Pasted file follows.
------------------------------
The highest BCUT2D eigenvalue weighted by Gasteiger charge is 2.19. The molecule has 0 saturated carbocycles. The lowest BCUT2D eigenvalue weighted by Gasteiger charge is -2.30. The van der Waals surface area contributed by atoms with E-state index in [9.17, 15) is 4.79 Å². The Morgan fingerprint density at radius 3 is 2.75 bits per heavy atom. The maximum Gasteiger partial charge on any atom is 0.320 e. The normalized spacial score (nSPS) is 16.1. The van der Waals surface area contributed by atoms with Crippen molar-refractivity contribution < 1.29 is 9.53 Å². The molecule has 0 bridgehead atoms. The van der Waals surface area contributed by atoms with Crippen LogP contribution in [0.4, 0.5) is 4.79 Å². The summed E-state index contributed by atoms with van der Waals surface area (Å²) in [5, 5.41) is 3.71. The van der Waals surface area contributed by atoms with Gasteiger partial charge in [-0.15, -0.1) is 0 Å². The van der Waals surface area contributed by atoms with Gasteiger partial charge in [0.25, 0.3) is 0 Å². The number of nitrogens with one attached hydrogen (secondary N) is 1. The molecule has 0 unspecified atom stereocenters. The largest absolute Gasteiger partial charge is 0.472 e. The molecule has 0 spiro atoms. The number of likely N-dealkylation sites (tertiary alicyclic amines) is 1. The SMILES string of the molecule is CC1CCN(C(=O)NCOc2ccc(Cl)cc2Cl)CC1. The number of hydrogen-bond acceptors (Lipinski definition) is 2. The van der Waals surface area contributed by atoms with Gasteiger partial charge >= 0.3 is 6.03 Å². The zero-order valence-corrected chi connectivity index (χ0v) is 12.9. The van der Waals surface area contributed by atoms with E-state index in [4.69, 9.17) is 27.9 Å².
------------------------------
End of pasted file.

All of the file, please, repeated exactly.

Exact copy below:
The highest BCUT2D eigenvalue weighted by Gasteiger charge is 2.19. The molecule has 0 saturated carbocycles. The lowest BCUT2D eigenvalue weighted by Gasteiger charge is -2.30. The van der Waals surface area contributed by atoms with E-state index in [9.17, 15) is 4.79 Å². The Morgan fingerprint density at radius 3 is 2.75 bits per heavy atom. The maximum Gasteiger partial charge on any atom is 0.320 e. The normalized spacial score (nSPS) is 16.1. The van der Waals surface area contributed by atoms with Crippen molar-refractivity contribution < 1.29 is 9.53 Å². The molecule has 0 bridgehead atoms. The van der Waals surface area contributed by atoms with Crippen LogP contribution in [0.4, 0.5) is 4.79 Å². The summed E-state index contributed by atoms with van der Waals surface area (Å²) in [5, 5.41) is 3.71. The van der Waals surface area contributed by atoms with Gasteiger partial charge in [-0.15, -0.1) is 0 Å². The van der Waals surface area contributed by atoms with Gasteiger partial charge in [0.25, 0.3) is 0 Å². The number of nitrogens with one attached hydrogen (secondary N) is 1. The molecule has 0 unspecified atom stereocenters. The largest absolute Gasteiger partial charge is 0.472 e. The molecule has 0 spiro atoms. The number of likely N-dealkylation sites (tertiary alicyclic amines) is 1. The SMILES string of the molecule is CC1CCN(C(=O)NCOc2ccc(Cl)cc2Cl)CC1. The number of hydrogen-bond acceptors (Lipinski definition) is 2. The van der Waals surface area contributed by atoms with Gasteiger partial charge >= 0.3 is 6.03 Å². The zero-order valence-corrected chi connectivity index (χ0v) is 12.9. The van der Waals surface area contributed by atoms with E-state index in [4.69, 9.17) is 27.9 Å².